Storytelling has always been one of the most important vehicles for engaging people, whether it was early humans telling hunting tales to their mates with cave-wall drawings, the Brothers Grimm imparting wisdom through fairy tales, or Walter Cronkite narrating the Apollo 11 moon landing to an audience of more than 700 million.
And digital storytelling is no different.
What sets digital storytelling apart is its potential to reach an infinitely more vast audience – an audience even more vast than Cronkite’s audience on July 20, 1969 – and the speed at which that audience loses interest.
What this course has shown me is that it is however possible to not get lost in the vastness of the audience but to pinpoint the small piece within it that will be responsive to your story and, once you’ve identified that slice, to consider how you can craft your story so that they will be open to receiving the message within it.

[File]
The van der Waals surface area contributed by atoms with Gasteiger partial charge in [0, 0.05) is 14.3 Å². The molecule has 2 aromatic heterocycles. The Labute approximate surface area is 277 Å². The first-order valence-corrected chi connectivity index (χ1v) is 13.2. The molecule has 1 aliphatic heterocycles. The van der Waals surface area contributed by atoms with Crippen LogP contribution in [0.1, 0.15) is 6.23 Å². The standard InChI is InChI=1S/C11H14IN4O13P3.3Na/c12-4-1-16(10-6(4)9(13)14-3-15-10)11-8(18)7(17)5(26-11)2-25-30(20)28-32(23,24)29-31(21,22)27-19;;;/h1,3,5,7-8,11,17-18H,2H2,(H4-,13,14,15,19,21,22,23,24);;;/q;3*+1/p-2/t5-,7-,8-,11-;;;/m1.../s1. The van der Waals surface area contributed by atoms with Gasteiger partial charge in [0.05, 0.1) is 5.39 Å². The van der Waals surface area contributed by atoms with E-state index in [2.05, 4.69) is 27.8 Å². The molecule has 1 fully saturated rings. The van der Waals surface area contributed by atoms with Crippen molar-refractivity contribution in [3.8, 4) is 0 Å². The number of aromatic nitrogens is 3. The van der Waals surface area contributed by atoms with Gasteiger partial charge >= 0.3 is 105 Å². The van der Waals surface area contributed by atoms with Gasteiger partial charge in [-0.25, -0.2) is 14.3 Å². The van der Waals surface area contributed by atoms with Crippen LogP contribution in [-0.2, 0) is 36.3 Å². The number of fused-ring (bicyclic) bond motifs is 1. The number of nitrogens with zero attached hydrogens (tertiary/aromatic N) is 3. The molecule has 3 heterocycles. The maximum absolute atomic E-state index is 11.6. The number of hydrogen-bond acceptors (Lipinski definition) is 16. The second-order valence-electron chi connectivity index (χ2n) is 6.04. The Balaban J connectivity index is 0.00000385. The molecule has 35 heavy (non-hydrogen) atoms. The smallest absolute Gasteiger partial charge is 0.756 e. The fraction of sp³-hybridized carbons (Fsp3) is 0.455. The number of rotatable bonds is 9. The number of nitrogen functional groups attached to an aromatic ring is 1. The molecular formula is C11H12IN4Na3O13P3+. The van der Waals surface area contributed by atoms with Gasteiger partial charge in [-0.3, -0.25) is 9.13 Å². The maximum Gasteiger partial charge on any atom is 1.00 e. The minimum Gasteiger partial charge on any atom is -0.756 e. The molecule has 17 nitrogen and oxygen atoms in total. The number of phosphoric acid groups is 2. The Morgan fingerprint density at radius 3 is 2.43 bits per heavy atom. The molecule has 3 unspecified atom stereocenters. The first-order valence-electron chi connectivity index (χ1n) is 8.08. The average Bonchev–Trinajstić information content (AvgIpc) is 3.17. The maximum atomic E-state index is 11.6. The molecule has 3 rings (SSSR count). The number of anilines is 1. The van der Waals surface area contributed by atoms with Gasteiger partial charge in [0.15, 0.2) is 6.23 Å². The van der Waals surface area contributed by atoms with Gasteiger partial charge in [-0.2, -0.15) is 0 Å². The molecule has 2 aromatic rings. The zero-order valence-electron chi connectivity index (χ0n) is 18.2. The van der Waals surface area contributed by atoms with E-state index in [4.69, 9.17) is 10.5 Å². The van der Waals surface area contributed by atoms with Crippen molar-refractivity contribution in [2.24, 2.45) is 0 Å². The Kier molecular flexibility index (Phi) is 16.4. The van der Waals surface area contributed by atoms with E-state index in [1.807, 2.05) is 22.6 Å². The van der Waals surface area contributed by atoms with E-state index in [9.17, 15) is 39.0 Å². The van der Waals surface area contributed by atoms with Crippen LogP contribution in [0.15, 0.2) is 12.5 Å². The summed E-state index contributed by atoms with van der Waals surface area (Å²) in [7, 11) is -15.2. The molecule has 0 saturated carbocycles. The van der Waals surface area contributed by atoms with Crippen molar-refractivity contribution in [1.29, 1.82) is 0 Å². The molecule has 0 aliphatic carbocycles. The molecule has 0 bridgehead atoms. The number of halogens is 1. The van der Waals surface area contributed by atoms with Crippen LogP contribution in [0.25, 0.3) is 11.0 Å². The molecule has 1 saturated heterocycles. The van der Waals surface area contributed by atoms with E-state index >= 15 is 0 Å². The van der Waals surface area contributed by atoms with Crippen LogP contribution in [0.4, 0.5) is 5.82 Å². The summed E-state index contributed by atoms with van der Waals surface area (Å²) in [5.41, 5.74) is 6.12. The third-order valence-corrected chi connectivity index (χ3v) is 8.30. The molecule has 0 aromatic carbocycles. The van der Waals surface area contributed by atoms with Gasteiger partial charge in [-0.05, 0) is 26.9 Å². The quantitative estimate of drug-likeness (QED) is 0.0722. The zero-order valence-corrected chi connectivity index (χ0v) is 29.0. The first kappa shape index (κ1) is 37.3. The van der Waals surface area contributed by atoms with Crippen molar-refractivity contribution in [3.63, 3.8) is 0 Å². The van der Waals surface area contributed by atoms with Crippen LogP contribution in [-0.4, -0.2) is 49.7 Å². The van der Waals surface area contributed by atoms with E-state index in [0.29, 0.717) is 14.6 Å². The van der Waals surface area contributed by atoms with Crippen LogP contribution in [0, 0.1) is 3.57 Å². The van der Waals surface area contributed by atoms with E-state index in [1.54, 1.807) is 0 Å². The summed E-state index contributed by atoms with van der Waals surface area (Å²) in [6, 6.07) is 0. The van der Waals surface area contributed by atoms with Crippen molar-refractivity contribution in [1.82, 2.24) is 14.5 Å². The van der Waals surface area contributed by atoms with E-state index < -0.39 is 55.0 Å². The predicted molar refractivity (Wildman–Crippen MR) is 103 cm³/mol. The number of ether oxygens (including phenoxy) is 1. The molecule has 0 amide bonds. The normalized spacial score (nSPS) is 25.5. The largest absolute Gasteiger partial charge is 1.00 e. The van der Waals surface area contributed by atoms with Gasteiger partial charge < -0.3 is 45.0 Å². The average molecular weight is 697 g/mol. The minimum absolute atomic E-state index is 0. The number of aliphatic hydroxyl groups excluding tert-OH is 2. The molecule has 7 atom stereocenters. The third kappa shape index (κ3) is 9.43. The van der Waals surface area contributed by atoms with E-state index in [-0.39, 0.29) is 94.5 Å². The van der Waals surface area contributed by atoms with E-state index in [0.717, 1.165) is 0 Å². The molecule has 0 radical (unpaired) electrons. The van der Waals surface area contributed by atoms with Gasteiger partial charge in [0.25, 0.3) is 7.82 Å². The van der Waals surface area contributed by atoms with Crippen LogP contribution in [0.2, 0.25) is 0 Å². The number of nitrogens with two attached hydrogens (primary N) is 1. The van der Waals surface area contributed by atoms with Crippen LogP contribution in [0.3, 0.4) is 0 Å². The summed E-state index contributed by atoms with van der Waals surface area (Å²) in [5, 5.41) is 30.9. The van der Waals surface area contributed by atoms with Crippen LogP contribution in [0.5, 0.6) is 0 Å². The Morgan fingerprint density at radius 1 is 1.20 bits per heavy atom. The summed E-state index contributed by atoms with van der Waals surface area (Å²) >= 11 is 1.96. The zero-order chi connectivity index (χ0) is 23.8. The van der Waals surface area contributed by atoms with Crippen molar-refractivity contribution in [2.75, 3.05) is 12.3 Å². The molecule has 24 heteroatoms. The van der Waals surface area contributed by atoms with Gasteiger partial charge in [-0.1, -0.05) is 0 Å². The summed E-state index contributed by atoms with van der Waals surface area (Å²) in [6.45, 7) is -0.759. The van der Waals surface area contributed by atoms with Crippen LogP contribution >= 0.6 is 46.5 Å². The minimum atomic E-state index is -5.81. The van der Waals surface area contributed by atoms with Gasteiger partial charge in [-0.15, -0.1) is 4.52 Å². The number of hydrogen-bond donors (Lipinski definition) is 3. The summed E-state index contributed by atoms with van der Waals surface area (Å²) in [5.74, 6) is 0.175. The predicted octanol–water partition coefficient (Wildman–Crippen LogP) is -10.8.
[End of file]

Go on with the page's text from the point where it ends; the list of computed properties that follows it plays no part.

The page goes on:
Even blog posts that are not directly story can still contain the narrative arc and the interesting details that grab a reader, and I will aim for that in every post I create, whether classically “a story” or not.
I’ve also learned in this course that it’s not just the storytelling that’s important but the storyteller. A storyteller with a strong story – that is a strong and authentic brand – will have an easier time engaging their audience than one without.
I’ve always told stories about other people, been there when they were at their worst and at their best. Now, I think I’d like to try telling stories about myself. I have a lifetime of experience – and some wisdom – to impart.
Maybe I can find a target audience willing to listen.
What about you? Have you found your target audience?
Photo source: Pixabay